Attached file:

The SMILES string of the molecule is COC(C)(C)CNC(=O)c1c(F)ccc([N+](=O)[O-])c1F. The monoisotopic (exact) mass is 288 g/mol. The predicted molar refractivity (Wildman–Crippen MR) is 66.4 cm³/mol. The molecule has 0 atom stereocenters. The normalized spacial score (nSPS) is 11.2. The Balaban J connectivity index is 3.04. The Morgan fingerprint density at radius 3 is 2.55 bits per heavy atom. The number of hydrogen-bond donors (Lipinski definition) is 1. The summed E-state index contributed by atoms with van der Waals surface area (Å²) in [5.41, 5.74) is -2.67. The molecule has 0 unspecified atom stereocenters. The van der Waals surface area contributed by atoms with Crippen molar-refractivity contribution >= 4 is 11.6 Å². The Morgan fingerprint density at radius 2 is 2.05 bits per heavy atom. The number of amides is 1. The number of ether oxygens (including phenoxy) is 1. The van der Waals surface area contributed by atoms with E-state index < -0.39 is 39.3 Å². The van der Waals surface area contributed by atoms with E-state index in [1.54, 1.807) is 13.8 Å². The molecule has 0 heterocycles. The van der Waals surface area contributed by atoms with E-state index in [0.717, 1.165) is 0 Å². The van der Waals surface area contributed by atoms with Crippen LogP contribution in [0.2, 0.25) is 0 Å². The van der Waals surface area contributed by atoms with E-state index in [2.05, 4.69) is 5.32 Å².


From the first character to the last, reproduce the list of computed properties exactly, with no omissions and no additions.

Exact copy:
The SMILES string of the molecule is COC(C)(C)CNC(=O)c1c(F)ccc([N+](=O)[O-])c1F. The monoisotopic (exact) mass is 288 g/mol. The predicted molar refractivity (Wildman–Crippen MR) is 66.4 cm³/mol. The molecule has 0 atom stereocenters. The normalized spacial score (nSPS) is 11.2. The Balaban J connectivity index is 3.04. The Morgan fingerprint density at radius 3 is 2.55 bits per heavy atom. The number of hydrogen-bond donors (Lipinski definition) is 1. The summed E-state index contributed by atoms with van der Waals surface area (Å²) in [5.41, 5.74) is -2.67. The molecule has 0 unspecified atom stereocenters. The van der Waals surface area contributed by atoms with Crippen molar-refractivity contribution >= 4 is 11.6 Å². The Morgan fingerprint density at radius 2 is 2.05 bits per heavy atom. The number of amides is 1. The number of ether oxygens (including phenoxy) is 1. The van der Waals surface area contributed by atoms with E-state index < -0.39 is 39.3 Å². The van der Waals surface area contributed by atoms with E-state index in [1.54, 1.807) is 13.8 Å². The molecule has 0 heterocycles. The van der Waals surface area contributed by atoms with E-state index in [0.717, 1.165) is 0 Å². The van der Waals surface area contributed by atoms with Crippen LogP contribution in [0.2, 0.25) is 0 Å². The van der Waals surface area contributed by atoms with E-state index in [2.05, 4.69) is 5.32 Å².